Mars will make a close approach to Earth in 17 years tonight

Mars will make a close approach to Earth in 17 years tonight

At any time in the last 17 years, Mars will be close to Earth tonight.

The red planet will be the second brightest object in the night sky after the moon, astronomers say.

The planet is in its opposing phase, the Earth passes directly and between the Sun and will appear “effectively as a full Mars”, according to NASA.

It will be visible to the naked eye and will look a little red.

The planet from the UK will rise above the horizon at around 7pm but will look best after midnight – ideally in a clear sky and a region with minimal pollution.

It will be visible to the naked eye and will look a little red

To see Mars in the night sky you should look to the right of the moon and to the constellation Pisces.

“Just go out and take a look and depending on your local weather and lighting conditions, you should see Mars,” NASA wrote in a blog post.

Mars reaches its closest point to Earth every two years, but not every close approach is the same, even millions of miles apart between nearby points.

Both planets are not in perfect spherical orbits – so every 15 or 17 years the distances get a little closer – this year Mars will be 38.6 million miles from Earth.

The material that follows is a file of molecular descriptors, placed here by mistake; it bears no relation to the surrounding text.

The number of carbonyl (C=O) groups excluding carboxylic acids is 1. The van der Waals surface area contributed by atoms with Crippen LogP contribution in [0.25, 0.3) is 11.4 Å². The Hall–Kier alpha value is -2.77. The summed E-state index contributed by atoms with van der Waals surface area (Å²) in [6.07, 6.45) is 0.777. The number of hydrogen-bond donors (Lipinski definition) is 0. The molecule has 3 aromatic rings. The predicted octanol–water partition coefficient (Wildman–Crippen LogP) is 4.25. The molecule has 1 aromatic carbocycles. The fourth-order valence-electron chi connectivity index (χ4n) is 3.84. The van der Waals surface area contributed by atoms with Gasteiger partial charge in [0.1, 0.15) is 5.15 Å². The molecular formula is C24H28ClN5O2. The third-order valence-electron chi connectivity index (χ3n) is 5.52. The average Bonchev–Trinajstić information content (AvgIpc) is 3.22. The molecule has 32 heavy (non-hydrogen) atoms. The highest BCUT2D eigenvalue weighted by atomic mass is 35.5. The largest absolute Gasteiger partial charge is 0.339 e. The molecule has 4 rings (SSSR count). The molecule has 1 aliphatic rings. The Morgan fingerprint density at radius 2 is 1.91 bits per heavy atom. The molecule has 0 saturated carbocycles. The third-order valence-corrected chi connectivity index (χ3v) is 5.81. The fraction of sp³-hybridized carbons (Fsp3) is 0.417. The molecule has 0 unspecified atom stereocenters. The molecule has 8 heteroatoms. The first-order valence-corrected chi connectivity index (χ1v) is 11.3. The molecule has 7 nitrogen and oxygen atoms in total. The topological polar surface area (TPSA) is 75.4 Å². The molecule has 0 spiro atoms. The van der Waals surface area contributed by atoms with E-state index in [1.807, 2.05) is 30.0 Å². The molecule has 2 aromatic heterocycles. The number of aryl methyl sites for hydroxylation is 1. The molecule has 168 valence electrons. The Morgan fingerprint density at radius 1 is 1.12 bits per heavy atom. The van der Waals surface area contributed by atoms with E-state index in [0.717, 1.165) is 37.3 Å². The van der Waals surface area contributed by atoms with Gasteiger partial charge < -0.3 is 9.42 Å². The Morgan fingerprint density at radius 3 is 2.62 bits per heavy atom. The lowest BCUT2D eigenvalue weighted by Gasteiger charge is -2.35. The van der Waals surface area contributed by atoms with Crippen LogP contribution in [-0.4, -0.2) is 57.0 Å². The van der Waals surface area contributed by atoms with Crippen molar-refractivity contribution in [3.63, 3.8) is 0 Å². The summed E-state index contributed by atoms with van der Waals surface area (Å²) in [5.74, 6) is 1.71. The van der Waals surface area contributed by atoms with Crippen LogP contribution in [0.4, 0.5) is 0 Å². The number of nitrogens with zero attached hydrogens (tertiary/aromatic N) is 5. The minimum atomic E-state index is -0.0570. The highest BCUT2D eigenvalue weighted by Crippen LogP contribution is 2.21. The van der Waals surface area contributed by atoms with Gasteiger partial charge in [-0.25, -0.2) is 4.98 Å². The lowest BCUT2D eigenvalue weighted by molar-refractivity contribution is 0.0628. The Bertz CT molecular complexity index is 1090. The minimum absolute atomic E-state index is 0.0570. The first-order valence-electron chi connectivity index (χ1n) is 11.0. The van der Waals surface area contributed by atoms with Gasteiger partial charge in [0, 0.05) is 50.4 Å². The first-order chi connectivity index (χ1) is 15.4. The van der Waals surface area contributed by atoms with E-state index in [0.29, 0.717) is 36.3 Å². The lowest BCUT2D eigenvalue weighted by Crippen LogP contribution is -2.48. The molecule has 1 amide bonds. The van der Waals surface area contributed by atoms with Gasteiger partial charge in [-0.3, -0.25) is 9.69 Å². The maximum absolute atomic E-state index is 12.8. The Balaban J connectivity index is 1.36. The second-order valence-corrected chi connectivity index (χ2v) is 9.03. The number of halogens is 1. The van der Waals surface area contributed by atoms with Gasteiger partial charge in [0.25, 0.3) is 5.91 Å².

This is the closest approach since 2003 when Mars was 34 million miles away – the closest in 60,000 years. By 2287 it will not be so close.

Next time Mars and Earth will be as close as this year 2035 – around NASA’s hopes of sending astronauts to the Red Planet.

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“If Earth and Mars had a perfectly circular orbit, their minimum distances would always be the same. However, they have an elliptical (egg-shaped) path,” NASA said.

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“In addition, the gravitational tug by the planets causes a slight change in the shape of their orbits. Giant Jupiter especially affects the orbit of Mars.

“The orbits of Mars and Earth are also slightly tilted out of respect for each other.”

That is why the distance between the two planets can change by millions of miles.

“When Mars and Earth are close to each other, Mars looks very bright in our sky. It also makes it easier to see with telescopes or the naked eye,” NASA wrote.

“The Red Planet comes close enough to look exceptional once or twice every 15 or 17 years, and the next approach is in 2035.”

As Mars rises in the sky tonight, Earthsyki reports that it will “appear every evening as a bright red star to the east and west.”

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